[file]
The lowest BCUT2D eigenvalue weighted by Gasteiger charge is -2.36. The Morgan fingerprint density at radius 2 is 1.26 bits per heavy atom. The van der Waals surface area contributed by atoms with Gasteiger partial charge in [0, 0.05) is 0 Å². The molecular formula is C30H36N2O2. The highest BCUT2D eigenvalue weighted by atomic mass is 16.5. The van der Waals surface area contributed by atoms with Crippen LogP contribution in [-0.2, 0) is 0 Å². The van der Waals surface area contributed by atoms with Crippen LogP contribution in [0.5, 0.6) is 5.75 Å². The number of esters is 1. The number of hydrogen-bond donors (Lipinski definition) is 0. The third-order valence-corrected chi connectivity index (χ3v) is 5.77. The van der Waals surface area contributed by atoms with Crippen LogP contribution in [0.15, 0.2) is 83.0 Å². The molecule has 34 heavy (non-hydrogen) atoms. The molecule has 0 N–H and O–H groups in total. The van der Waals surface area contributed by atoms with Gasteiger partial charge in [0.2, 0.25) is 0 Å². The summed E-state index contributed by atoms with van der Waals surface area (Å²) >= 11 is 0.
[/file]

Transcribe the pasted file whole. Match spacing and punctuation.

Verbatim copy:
The lowest BCUT2D eigenvalue weighted by Gasteiger charge is -2.36. The Morgan fingerprint density at radius 2 is 1.26 bits per heavy atom. The van der Waals surface area contributed by atoms with Gasteiger partial charge in [0, 0.05) is 0 Å². The molecular formula is C30H36N2O2. The highest BCUT2D eigenvalue weighted by atomic mass is 16.5. The van der Waals surface area contributed by atoms with Crippen LogP contribution in [-0.2, 0) is 0 Å². The van der Waals surface area contributed by atoms with Crippen LogP contribution in [0.5, 0.6) is 5.75 Å². The number of esters is 1. The number of hydrogen-bond donors (Lipinski definition) is 0. The third-order valence-corrected chi connectivity index (χ3v) is 5.77. The van der Waals surface area contributed by atoms with Crippen LogP contribution in [0.15, 0.2) is 83.0 Å². The molecule has 34 heavy (non-hydrogen) atoms. The molecule has 0 N–H and O–H groups in total. The van der Waals surface area contributed by atoms with Gasteiger partial charge in [0.2, 0.25) is 0 Å². The summed E-state index contributed by atoms with van der Waals surface area (Å²) >= 11 is 0.